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c++: getting map-tiles bordering "sea"-tiles?

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Hi

 

I have a large tile world of char world[1000][1000] describing land and sea in my gameworld ( 0 is sea, 1 is land).

Upon creating a new game I need to place "ports" on coast-tiles close to cities (land-tiles with any adjacent sea-tile).

 

I do this now:

pick a random city

pick a random tile which is between 10 and 15 tiles away from the city (random x and y from the city)

check if that tile is land

check if it has sea-tiles adjacent

check if the port is too close to any other port

create port

 

Repeat until x ports are created in the world.

 

This is a bit slow since i find A LOT of sea tiles or land tiles not having sea neighbours. Seems like a primitive method.

Maybe it doenst matter much since its just when starting a new campaign, but still... Any sugesstions to a better method?

 

Thanks

Erik

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Do an expanding box edge search (xy centered on the city) til it touches water/sea (nearest) or until it is too far for a port to exist.

 

 

 

 

 

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that would not find suitable coast-tiles on other islands/landmasses though...

And would it be much quicker?

Also it would find "the first" /closest suitable, which is quite different.

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I have a large tile world of char world[1000][1000] describing land and sea in my gameworld ( 0 is sea, 1 is land).

Upon creating a new game I need to place "ports" on coast-tiles close to cities (land-tiles with any adjacent sea-tile).

 

I do this now:

pick a random city

pick a random tile which is between 10 and 15 tiles away from the city (random x and y from the city)

check if that tile is land

check if it has sea-tiles adjacent

check if the port is too close to any other port

create port

 

 

This is normaly a task for QuadTree implementation. In your case what goes slow is the O(n) runtime on your 1000*1000 map so in best case algorithm needs to look for the first element and finds a match and in worst case you need to look at all 1.000.000 elements for finding a matching node. QuadTree reudes that to O(log n) complexity because you upsample your view on the map in each step depending on the location of your city.

 

QuadTrees have been used for long to upsample high detail terrain mehes depending on the location of a player

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yeah but around each city i just check for random tiles in a 500-900 tiles box. But true, the entire worlds is 1M tiles right now and might become larger:)

Another way is to mark coastal tiles when I create/edit the underlaying map to at least not have to do that when i place the ports:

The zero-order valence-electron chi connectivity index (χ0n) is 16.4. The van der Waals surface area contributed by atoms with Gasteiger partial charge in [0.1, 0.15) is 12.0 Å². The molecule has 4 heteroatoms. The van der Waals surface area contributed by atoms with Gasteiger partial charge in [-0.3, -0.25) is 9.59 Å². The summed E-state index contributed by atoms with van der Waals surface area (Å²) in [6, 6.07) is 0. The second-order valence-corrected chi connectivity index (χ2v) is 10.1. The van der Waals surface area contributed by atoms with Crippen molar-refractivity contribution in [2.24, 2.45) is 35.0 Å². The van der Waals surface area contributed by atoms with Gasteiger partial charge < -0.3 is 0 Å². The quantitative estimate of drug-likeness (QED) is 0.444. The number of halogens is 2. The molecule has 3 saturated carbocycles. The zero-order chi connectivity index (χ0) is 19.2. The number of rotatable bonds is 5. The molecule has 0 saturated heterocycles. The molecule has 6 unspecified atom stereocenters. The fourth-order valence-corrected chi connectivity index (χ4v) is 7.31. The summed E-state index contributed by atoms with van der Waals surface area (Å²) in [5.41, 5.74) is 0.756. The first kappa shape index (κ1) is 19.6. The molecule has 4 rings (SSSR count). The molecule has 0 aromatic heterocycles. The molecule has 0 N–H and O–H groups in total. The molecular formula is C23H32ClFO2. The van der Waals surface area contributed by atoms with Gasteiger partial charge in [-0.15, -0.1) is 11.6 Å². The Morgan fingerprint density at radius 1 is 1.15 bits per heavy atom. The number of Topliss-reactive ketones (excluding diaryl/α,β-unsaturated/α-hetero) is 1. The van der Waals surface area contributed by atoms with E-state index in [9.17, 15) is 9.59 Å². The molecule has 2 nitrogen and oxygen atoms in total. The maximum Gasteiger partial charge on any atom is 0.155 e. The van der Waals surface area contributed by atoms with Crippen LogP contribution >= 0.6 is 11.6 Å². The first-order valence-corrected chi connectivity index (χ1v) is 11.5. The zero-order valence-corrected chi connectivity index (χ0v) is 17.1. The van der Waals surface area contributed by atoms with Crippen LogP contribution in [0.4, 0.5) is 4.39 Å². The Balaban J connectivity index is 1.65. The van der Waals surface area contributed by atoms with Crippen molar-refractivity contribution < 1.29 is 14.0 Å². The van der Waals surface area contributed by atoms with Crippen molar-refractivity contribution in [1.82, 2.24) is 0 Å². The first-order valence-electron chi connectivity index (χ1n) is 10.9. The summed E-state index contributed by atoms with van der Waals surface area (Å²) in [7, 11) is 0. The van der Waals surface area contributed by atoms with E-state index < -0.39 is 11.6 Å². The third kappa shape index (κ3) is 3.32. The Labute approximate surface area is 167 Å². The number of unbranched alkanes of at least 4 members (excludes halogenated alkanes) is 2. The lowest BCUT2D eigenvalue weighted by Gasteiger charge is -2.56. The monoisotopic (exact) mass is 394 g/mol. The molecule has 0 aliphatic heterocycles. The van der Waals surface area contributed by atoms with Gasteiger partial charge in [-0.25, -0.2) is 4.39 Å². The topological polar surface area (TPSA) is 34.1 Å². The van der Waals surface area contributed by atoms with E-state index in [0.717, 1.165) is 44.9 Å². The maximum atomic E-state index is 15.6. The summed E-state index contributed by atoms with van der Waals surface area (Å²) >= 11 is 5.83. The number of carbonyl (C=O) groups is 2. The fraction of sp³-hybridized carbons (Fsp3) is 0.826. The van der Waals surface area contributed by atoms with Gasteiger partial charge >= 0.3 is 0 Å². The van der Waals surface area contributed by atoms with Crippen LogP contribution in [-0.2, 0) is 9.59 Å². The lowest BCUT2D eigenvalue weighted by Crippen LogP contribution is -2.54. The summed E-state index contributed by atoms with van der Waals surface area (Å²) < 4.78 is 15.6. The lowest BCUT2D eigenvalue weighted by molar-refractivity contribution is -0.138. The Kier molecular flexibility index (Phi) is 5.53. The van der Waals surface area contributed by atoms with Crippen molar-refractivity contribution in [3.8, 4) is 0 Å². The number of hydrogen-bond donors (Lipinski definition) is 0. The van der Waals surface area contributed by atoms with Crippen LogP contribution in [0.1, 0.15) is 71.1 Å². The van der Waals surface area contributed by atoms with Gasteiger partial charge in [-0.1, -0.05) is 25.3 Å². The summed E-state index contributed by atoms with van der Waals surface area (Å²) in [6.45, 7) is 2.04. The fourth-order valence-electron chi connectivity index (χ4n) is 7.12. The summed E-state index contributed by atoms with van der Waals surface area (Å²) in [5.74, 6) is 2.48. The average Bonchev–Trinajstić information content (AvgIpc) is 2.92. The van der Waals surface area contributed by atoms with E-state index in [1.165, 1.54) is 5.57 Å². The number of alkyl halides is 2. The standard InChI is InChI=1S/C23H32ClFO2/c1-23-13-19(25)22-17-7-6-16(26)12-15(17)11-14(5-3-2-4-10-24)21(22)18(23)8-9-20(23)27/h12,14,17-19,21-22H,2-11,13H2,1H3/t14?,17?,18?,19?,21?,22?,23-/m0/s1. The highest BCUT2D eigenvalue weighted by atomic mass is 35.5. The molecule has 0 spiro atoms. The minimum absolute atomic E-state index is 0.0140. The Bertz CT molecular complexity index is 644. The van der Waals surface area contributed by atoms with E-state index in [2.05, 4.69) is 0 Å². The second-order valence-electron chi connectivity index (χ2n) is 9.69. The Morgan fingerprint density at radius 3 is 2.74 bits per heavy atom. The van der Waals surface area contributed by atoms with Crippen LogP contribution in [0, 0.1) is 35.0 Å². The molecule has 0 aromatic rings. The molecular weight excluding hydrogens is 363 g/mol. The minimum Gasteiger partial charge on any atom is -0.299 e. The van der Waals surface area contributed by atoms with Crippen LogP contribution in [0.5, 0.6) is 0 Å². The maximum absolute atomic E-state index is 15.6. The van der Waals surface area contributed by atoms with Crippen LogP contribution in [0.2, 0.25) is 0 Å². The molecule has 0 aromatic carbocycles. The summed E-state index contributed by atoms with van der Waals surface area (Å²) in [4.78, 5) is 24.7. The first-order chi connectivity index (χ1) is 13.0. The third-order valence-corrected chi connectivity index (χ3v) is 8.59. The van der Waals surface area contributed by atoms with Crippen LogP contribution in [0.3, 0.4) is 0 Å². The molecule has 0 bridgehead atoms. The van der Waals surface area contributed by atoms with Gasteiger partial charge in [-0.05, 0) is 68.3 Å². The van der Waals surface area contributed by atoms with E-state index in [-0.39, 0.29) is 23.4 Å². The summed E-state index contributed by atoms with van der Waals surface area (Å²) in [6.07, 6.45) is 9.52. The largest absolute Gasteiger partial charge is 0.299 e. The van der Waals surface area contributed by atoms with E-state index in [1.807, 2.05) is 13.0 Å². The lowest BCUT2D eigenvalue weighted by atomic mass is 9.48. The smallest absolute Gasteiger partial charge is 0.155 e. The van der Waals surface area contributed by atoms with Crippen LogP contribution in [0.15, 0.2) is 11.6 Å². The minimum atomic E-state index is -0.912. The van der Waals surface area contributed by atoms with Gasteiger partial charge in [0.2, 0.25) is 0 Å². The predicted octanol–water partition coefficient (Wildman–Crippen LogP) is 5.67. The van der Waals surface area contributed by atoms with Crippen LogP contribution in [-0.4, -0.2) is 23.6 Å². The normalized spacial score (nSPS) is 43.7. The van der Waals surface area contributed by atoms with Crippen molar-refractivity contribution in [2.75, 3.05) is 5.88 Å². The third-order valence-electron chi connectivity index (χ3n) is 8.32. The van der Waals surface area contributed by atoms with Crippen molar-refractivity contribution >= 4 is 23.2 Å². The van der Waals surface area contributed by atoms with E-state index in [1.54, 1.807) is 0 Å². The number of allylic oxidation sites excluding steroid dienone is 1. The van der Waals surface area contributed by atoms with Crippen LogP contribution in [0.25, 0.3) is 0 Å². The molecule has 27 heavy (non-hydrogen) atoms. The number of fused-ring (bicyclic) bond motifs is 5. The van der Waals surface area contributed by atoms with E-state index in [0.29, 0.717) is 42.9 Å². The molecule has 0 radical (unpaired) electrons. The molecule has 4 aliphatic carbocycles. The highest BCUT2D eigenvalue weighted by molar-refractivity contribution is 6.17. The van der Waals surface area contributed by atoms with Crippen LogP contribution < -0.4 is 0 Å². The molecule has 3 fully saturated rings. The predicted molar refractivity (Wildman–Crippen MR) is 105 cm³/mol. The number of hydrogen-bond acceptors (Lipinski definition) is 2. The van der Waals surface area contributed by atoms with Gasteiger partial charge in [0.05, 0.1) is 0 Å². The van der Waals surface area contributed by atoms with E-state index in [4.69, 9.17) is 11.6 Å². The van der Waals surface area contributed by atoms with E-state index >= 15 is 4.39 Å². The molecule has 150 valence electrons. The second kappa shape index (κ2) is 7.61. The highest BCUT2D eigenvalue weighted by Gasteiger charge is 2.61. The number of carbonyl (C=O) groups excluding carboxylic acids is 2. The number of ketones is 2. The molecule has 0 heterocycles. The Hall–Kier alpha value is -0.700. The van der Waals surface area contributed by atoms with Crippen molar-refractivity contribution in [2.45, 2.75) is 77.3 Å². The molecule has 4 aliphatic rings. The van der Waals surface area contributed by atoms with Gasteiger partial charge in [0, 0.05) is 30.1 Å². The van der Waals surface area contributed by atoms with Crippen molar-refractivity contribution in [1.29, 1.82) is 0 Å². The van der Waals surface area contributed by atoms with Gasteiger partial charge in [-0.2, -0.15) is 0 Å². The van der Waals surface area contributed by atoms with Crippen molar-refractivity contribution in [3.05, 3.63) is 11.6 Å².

0 sea

1 land

2 land (and also coastal)

 

Could be useful for other reasons as well. Otherwise i need to constantly use something like bool isTileCoastal(x,y);

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Definitely cache the fact that a tile is coast, and do a single pass at load time/world-creation-time to determine what tiles are coastal.

You can do as you mentioned and store a new tile type, or if adding tile types sucks, just store a sparse set of coordinates like "std::set<std::pair<unsigned, unsigned>>" to hold the fact that a tile is coastal. A tile type is probably better for a handful of reasons.

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Why not create a transition tile to add more flexibility to the entire system; that way you can make the comparations with that type, having in mind they were put with less restrictions that the port tile?

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Why not create a transition tile to add more flexibility to the entire system; that way you can make the comparations with that type, having in mind they were put with less restrictions that the port tile?

This. Or a special set of flags in your tiles, a kind of extra map if you will.

That way, you could even refactor your search in the same sense as with deferred shading. Which would require one rather expensive (but not so much really, cache friendly) pass over the whole terrain, and comparatively little else. But it would reduce a couple of N*(N-1) problems to 0, such as "not if any other port is nearer than X" while at the same time giving you a lot of flexibility.

Something like:
for(entire map)
if(water && neighbour is land)
set(is_coast)

for(all ports)
splat circle of radius X, set no_ports_here=1

To build a port, you can then very quickly test against (is_coast & !no_ports_here) in the area around a city. Note that a big port can trivially have a bigger "no ports" influence! Just splat it bigger, the code stays identical.

As a bonus, you can draw in your no_ports_here map at will, too. For example in arctic lands or troubled waters, or where you simply don't want a port for plot / balance reasons.

For each new port created, splat into the map. Done.

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